Figure 2. Federal Funds Rate
Sources: Clearnomics, Standard & Poor's

While interest rates receive all of the media coverage, the Fed has a less-talked-about monetary policy tool: the money supply. Quantitative tightening (QT), where the Fed reduced its balance sheet, continued in Q1 (Figure 3). While it’s not likely to reverse the effect of quantitative easing on interest rates, a declining money supply would help reduce inflation.

Figure 3. The Federal Reserve’s Balance Sheet
Source: American Action Forum: The Federal Reserve’s Balance Sheet Assets

3. “Election year coin toss”

With polls showing a coin toss as to who wins the presidential, congressional, and senatorial elections: we have the potential to see any of the scenarios in Figure 4. In other words, polls may lack predictive power in stock market returns. 

Figure 4: Average annual S&P 500 returns since 1953 by party control
Source: 1. RBC Wealth Management, Bloomberg; data through 12/31/23; data based on price returns (does not include dividends)

However, “stock market returns [leading up to the election] have accurately depicted who will win in 87% of elections since 1928. Data shows that the probability of the incumbent party losing is high if the stock market drops before the election. If the stock market value rises, there may be a higher probability of the incumbent parting winning.”1

Bear in mind that business cycles can have a stronger influence on market returns than presidencies. Thus, actual occurrences rarely turn out as “average” and can very much skew it. The Clinton years, for instance, benefited greatly from the long expansion of the 1990s. The George W. Bush years, on the other hand, overlapped with both the dot-com crash and the 2008 global financial crisis.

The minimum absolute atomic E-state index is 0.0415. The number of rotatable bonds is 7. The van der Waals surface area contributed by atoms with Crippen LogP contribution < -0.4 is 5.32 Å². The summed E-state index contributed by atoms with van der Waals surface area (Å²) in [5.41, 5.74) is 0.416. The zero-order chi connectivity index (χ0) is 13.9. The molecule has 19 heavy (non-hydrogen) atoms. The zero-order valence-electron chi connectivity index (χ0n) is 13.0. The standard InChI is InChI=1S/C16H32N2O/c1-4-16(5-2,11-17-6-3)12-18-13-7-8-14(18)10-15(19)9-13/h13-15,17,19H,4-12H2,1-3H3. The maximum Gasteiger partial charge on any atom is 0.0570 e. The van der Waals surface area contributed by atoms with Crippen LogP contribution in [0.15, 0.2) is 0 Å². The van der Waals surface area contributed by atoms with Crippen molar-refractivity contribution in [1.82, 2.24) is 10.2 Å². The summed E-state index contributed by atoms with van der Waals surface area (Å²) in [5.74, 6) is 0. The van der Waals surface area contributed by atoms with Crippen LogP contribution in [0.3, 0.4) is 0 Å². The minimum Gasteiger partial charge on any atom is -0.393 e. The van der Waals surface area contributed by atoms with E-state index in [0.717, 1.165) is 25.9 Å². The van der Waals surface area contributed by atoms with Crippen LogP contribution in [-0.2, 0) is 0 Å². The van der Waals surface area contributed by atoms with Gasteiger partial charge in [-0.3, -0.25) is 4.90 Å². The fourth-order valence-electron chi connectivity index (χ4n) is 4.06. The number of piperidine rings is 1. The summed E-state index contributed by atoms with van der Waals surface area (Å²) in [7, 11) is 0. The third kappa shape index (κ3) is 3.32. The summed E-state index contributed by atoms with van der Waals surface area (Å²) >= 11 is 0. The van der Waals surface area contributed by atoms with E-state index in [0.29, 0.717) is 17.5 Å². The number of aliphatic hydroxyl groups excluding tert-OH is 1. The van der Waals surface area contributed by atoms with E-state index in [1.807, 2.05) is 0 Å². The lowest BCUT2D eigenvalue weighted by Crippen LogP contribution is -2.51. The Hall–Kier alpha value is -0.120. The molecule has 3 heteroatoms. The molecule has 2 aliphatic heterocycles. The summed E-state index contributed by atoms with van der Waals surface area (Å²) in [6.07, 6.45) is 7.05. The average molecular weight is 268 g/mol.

Investors can monitor whether the “stock market election predictor” pans out this year, while staying invested in long-term portfolios. 

4. Dynamic Asset Allocation - Adjustment Rationale

While conditions in the U.S. have stabilized, the global economy appears to struggle, due to the lack of timely and sufficient stimulus and policy support. We are adjusting the asset allocations in our Dynamic Multi-Asset Portfolios to reflect these trends, as well as relative valuations.  

In equities, we are decreasing the allocation to Developed Market Equities and adding to U.S. Mid Cap, which tends to do well in the current “goldilocks” regime. We are trimming Infrastructure due to the sector’s sensitivity to rising raw materials costs and long term interest rates.

In fixed income, we are reducing duration as the 10-year Treasury yield rises, maintaining Short-Term Treasury as yields/risk remains attractive, and adding to Investment Grade as spreads continue to narrow.

These dynamic adjustments reflect our comprehensive top-down perspective and are designed to help client portfolios weather changing economic and market regimes. 

We invite you to connect with your Farther wealth advisor for questions related to our Dynamic Multi-Asset Portfolios or Q1 Market Commentary. 

Min Zhang, CFA | Farther Investment Committee